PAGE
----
When it comes to your taxes, "location, location, location" may not be everything, but it sure can make a difference. In Oregon, single filers pay a whopping 11% on top of their federal taxes for incomes exceeding $250,000 a year (if your income is over $125,000, you only need to pay $10.8%). Just across the Columbia River in Washington state, however, residents and businesses pay exactly zero in state income taxes (Washington also has no corporate income tax, whereas Oregon's rate is 7.9%). This means both individuals and businesses crossing the river could save significant amounts, although some Washingtonians like William Gates Sr. are campaigning for a state income tax.
The uncertain economic climate is making those cost differentials even bigger. For example, recent tax hikes in New York state to plug a budget deficit have brought New York City's combined local and state income tax top rate to roughly 12.5%. California's chronic budget woes have contributed to a top rate of 10.55%. Meanwhile, states like Pennsylvania (with a 3.07% flat income tax) and Nevada (with no income tax) enjoy considerable advantages (even though they also suffer budget woes).
So in tough times, it may seem alluring to relocate your domicile, your business, or both. But enjoying the benefits of a lower tax state means more than just picking up and moving across state lines. Generally speaking, income is taxed where it is earned by both people and businesses. So if you move your company's headquarters to a low tax state, you might continue to be taxed in your current state if you retain most of your operations there. If you move your family to a low tax state, meanwhile, you'll usually end up filing both where you live and where you work. The system avoids double taxation by giving you a credit on your resident state taxes for what you pay to your state of employment.
So what happens if it is difficult to associate income with any particular state, as is sometimes the case with interest, dividends, royalties or capital gains? This is an area where the state of residency can make a real difference in tax liability.
Most states' tax laws say revenue is not subject to apportionment; it is instead allocated to a company's home state if it is classified as "non-business income." Thus, if a business's home state has low taxes, it can reap a significant benefit from such income. It is important to remember, however, that with income from tangible property, the tax liability cannot be avoided simply by selling the property out of state; rather, taxes must be apportioned among the states to which it has a "substantial nexus."
A similar principle allows individuals who sell stock or other intangible assets to benefit from lower taxes in the state where they reside-which can be helpful in the case of capital gains taxes (more on the issue of residency shortly). At one time, public sector pensions posed a special problem. Even though they were intangible, they had a significant relationship to the state paying them. But federal law now provides that such pensions are taxed only in the state of residency.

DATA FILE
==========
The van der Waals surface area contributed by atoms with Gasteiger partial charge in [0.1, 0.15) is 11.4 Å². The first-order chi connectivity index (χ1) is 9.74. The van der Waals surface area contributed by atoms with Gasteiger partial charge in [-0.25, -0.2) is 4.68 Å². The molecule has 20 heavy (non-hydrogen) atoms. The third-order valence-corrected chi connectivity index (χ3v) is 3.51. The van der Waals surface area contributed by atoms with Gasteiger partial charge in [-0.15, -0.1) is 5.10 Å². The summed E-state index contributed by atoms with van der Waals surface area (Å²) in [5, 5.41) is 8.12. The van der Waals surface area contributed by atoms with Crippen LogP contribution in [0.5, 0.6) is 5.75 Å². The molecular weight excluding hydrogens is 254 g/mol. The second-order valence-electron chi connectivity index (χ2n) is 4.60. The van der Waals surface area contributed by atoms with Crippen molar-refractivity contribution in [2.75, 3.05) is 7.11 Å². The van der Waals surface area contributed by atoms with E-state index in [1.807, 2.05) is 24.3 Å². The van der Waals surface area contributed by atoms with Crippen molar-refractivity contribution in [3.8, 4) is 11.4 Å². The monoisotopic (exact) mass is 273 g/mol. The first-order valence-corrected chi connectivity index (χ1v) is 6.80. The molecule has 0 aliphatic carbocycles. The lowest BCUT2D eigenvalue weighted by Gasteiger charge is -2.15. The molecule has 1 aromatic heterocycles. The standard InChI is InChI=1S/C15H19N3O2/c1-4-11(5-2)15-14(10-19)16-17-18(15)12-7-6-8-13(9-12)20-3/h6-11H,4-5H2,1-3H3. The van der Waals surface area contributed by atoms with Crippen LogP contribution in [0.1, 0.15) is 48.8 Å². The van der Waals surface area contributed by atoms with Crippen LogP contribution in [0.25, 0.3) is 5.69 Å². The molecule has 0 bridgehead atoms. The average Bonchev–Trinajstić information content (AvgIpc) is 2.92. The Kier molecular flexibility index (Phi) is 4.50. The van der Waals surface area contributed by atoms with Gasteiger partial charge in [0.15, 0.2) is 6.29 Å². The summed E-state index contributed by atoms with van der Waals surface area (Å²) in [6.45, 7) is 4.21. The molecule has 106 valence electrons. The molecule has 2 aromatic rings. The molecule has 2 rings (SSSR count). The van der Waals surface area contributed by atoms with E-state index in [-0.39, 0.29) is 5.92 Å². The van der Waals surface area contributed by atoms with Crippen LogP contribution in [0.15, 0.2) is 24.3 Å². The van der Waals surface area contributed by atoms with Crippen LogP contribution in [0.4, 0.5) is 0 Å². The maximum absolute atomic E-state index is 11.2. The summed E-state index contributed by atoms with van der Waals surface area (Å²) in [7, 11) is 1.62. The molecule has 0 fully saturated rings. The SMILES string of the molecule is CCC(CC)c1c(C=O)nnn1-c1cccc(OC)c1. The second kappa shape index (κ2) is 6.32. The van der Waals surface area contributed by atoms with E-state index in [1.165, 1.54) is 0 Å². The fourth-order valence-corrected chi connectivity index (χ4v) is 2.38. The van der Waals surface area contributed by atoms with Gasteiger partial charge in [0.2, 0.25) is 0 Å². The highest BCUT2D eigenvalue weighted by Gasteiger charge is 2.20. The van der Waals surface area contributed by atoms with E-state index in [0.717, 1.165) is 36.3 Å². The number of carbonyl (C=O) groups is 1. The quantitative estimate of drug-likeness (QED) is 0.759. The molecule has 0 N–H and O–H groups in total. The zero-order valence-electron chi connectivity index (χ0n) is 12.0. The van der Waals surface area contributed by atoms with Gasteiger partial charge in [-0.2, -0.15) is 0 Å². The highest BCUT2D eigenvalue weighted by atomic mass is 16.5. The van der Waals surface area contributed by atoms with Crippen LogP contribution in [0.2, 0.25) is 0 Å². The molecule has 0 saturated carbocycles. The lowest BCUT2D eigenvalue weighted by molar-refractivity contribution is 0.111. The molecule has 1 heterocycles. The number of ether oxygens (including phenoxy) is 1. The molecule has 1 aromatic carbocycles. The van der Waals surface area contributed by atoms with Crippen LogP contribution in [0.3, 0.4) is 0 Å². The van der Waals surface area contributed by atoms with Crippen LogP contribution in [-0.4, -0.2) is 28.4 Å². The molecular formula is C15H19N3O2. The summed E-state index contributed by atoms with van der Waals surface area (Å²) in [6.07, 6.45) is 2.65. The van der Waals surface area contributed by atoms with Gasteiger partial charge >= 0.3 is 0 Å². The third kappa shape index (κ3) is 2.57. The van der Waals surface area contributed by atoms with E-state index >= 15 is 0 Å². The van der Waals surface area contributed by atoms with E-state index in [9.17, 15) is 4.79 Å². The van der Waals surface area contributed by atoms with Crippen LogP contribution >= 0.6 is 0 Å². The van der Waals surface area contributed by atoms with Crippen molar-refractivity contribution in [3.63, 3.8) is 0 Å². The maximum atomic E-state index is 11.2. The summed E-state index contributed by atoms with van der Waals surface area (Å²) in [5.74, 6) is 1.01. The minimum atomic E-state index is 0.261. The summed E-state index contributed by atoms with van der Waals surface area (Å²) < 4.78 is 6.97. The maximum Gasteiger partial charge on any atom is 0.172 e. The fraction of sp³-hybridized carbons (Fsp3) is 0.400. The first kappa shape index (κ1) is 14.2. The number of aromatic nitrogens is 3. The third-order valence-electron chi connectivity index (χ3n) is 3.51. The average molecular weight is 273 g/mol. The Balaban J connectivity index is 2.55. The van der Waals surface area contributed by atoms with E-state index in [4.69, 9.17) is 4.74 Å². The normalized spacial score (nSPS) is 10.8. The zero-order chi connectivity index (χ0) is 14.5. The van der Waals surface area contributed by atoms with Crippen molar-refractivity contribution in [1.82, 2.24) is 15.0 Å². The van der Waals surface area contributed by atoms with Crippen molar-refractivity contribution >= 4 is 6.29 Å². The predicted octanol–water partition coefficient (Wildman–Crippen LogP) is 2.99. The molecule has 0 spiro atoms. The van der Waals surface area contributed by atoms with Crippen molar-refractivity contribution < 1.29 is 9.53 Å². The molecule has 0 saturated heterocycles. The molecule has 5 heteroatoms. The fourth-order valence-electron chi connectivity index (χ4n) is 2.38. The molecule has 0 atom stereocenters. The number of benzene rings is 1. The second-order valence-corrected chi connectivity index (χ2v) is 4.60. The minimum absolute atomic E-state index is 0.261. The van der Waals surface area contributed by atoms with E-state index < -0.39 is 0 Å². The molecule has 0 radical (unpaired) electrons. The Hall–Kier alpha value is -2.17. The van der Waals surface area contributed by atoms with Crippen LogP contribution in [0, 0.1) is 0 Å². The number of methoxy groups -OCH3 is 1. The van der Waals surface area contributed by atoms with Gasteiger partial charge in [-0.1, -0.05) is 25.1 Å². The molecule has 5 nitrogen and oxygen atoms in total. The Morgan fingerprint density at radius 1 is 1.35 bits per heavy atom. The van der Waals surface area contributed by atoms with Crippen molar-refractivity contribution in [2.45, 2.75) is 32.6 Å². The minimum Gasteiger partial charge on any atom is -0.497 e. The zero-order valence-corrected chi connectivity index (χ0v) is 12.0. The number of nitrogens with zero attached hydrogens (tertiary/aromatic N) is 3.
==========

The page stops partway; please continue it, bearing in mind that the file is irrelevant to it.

Many taxpayers can also take advantage of tax reciprocity agreements. These are deals hatched between adjacent states that permit out-of-state workers to file returns and pay taxes only in their states of residence so they don't have to deal with the hassle of also filing to the state of employment (and ultimately paying most of the taxes there). Such agreements exist between areas with a large number of non-resident workers, between Washington, D.C., and Virginia, for instance, or between Pennsylvania and New Jersey, and allow workers to pay lower income taxes simply by moving their residence while keeping the same job. But tax reciprocity agreements remain the exception to the rule.
As usual, however, the tax code contains some traps for the unwary.
Residency issues present some of the most common headaches. While most states automatically consider you a resident if you are present in the state for more than half a year, they will also consider you a state resident if your conduct demonstrates an intent to consider it your permanent home, or in tax jargon, your "domicile."
"There are cases where people have spent more than half of their time in Florida, but nevertheless have been found to be domiciled in New York," says Peter Faber, an attorney with the New York office of McDermott Will & Emery LLP. "Since Florida doesn't have an income tax, the taxpayer can take a significant hit."
Legally, there is nothing wrong with changing domiciles for tax reasons, but taxpayers often need to overcome two hurdles before reaping the tax benefits. First, the burden rests on taxpayers to prove that they have not been resident in a state for more than 183 days and to demonstrate their intent to change their domicile. They must keep careful travel records and collect objective evidence (such as changed voting registration and driver's licenses) of their intent to change domiciles.
Continued business operations in your old state, for instance, might constitute evidence that you haven't really left it behind.